Search and the other Reform websites:

Tu BiShvat

For many of us, Tu BiShvat, the Jewish holiday that celebrates trees and the earth, falls in the middle of the coldest, snowiest part of the year. Nonetheless, here are seven ways you can celebrate the new year of the trees and planet Earth

On Jewish Arbor Day, a.k.a. Tu BiShvat, it’s customary to eat the fruits and nuts that grow on trees in Israel. The holiday’s seven species (sheva minim) are wheat, barley, grapes (wine), figs, pomegranates, olives, and dates. Although not mentioned in Deuteronomy, almonds also figure prominently in this celebration, since almond trees are the first ones to flower in Israel at the time of the holiday.

Marinated Olives

Tina Wasserman

Olives and oranges are often combined in foods of the Mediterranean. Here the ingredients almost call out their location as foods of Morocco and Spain are joined to create a great nibble at cocktail parties, as a part of a meze or tapas assortment.

On Tu Bishvat it is customary to eat foods containing the seven species and to bless them. These are wheat, barley, grapes, figs, pomegranates, dates, and olives. Although not mentioned in Deuteronomy, almonds also figure prominently in this celebration, as they are the first tree to flower in Israel at that time of year.

8 ounces garlic-stuffed green olives, drained
1 medium orange
1 teaspoon dried pepper flakes
1 tablespoon finely snipped cilantro leaves
1/2 teaspoon kosher salt
1 teaspoon Spanish smoked paprika (pimentón de la Vera) or sweet paprika
1–2 tablespoons extra virgin olive oil, preferably Spanish or Italian
1 tablespoon fresh orange juice (optional)
  1. Place drained olives in a 1-quart glass bowl.
  2. Remove the zest, or peel, from the oranges with a zester, creating long thin strands. Add to the olives.
  3. Add the remaining ingredients and stir to coat olives well. If olives appear too dry, add 1 tablespoon of fresh orange juice to the mixture.
  4. Return olives to their original container and chill, preferably overnight.
  5. Serve as part of a mixed platter of mezes with wine and cheese.
Tina's Tidbits: 
  • In general, I prefer the fine, featherlight shards of orange peel (or zest) that you get from using a rasplike grater. However, in this recipe the zest is used for color and variety of shape in addition to being a flavor enhancement.
  • A zester is a 5-inch tool with a slightly curved metal head that has five or six holes at the top that create strands of citrus peel when scraped along the fruit.
  •  If garlic-stuffed olives are not available, pitted olives may be substituted, with 2 large, finely diced cloves of garlic added to the mix.

Sadie is determined to plant a tree for Tu BiShvat, the birthday of the trees. She imagines one that will eventually grow big enough to hold a swing and yield crunchy, sweet apples. Unfortunately, it is winter where she lives – but she keeps on trying.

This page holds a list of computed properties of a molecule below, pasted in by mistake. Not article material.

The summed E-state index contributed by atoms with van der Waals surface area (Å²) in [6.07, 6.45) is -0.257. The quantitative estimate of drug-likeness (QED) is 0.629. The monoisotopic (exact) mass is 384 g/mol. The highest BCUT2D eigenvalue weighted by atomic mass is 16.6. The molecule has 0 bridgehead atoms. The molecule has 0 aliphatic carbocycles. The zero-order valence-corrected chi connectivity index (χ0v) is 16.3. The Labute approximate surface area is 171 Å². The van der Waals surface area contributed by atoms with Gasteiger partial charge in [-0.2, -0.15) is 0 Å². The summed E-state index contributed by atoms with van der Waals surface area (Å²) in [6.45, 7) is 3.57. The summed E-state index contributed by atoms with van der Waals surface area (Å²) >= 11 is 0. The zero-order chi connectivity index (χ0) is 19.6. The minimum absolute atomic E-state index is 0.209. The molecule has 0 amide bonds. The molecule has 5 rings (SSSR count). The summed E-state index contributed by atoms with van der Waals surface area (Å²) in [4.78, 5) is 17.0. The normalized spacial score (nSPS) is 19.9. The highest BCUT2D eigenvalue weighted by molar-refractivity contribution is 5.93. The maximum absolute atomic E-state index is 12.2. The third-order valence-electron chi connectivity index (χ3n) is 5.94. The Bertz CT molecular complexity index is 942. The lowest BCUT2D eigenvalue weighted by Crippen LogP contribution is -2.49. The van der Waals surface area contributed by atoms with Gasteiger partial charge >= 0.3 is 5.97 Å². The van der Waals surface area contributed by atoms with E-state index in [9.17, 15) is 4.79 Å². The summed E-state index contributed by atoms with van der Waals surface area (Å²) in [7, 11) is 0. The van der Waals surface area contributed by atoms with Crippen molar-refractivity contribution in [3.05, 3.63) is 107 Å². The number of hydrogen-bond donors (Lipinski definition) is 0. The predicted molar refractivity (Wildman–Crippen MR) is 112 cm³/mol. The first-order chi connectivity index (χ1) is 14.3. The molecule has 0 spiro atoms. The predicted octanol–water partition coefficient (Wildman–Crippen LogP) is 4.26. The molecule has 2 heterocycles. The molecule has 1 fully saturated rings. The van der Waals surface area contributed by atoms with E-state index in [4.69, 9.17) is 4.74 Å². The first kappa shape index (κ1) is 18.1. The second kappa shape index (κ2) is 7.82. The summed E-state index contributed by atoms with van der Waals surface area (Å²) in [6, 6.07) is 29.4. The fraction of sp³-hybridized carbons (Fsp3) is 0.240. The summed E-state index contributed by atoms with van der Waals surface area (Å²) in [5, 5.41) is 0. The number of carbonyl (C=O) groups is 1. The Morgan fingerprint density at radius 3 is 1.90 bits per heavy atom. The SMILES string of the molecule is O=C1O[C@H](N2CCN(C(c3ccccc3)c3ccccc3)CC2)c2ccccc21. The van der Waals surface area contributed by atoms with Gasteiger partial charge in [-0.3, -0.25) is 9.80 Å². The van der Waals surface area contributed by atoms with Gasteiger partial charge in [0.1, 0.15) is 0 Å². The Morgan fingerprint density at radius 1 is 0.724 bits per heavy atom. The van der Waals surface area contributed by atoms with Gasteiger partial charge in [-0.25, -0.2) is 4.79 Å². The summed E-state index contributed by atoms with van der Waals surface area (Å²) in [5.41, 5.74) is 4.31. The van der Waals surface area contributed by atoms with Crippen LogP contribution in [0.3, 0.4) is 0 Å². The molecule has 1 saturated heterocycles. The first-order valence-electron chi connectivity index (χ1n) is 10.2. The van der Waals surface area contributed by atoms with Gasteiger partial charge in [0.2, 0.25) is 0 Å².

Deluxe Buckwheat Almond Cake with Raspberry Filling

This moist almond cake has a delicate nut flavor that pairs perfectly with the raspberry preserve filling. Delicious for a festive Shabbat meal, and to celebrate Jewish holidays throughout the year.

 Despite its name, buckwheat is not wheat. Kasha comes from the buckwheat plant, which belongs to the same family as rhubarb. Though it looks and cooks like a grain, it's actually the seed of a fruit. After roasting, buckwheat is called kasha. 

1 1/2 cups skin-on sliced almonds
3/4 cup unsalted butter, softened
3/4 cup sugar, divided
4 eggs, separated
2 teaspoons vanilla extract
1/8 teaspoon salt
1/2 cup light buckwheat flour
1/2 cup raspberry preserves
10- inch round paper lace doily
1 tablespoon confectioners' sugar
  • Preheat oven to 350°F.
  • Oil bottom of 9 x 1-1/2 inch round cake pan and line with waxed paper. Finely grind almonds in food processor, blender or nut-chopper.
  • In large bowl, cream butter and 6 tablespoons sugar. Beat in yolks, one at a time. Stir in vanilla and almonds.
  • In medium bowl, beat egg whites and salt to soft peaks; gradually add remaining sugar, beating until soft, glossy peaks form. Lightly fold 1/4 beaten whites into batter. Sift 1/4 flour over batter; combine lightly. Alternately add remaining whites and flour in this manner.
  • Pour batter into pan. Bake at 350°F for 30 minutes or until tester inserted into center comes out clean. Cool on rack 10 minutes; remove from pan.
  • When cool, slice horizontally into 2 layers. Place bottom layer, cut side up, on plate; spread with preserves. Top with remaining layer, cut side down. Place doily on top; sprinkle with confectioners’ sugar; remove doily.


“Happy birthday to trees! Happy birthday to trees!” Yes, that’s Lila from Shaboom! singing and tree-hugging to kick off a short lesson about Tu BiShvat

How much do you know about the Jewish holiday of Tu BiSvhat? Take this quiz, if you are up to the challenge.

You may have heard of a Passover seder, but did you know that many people celebrate Tu BiShvat with seders also? Learn about how to host your own Tu BiShvat seder.

Enjoy reading this Tu BiShvat story with your children, then download the printable version for them to create their own story booklet. Use the spaces provided to let them make their own illustrations.

On Tu BiShvat, we celebrate the “New Year of the Trees.” This holiday, which falls on the 15th day (tu) of the Hebrew month of Shvat, is also known as the birthday of the trees. We say “Happy birthday” and “Happy new year” to the trees sprouting up after winter and to the flowers beginning to bud in eager anticipation of the spring


Subscribe to RSS - Tu BiShvat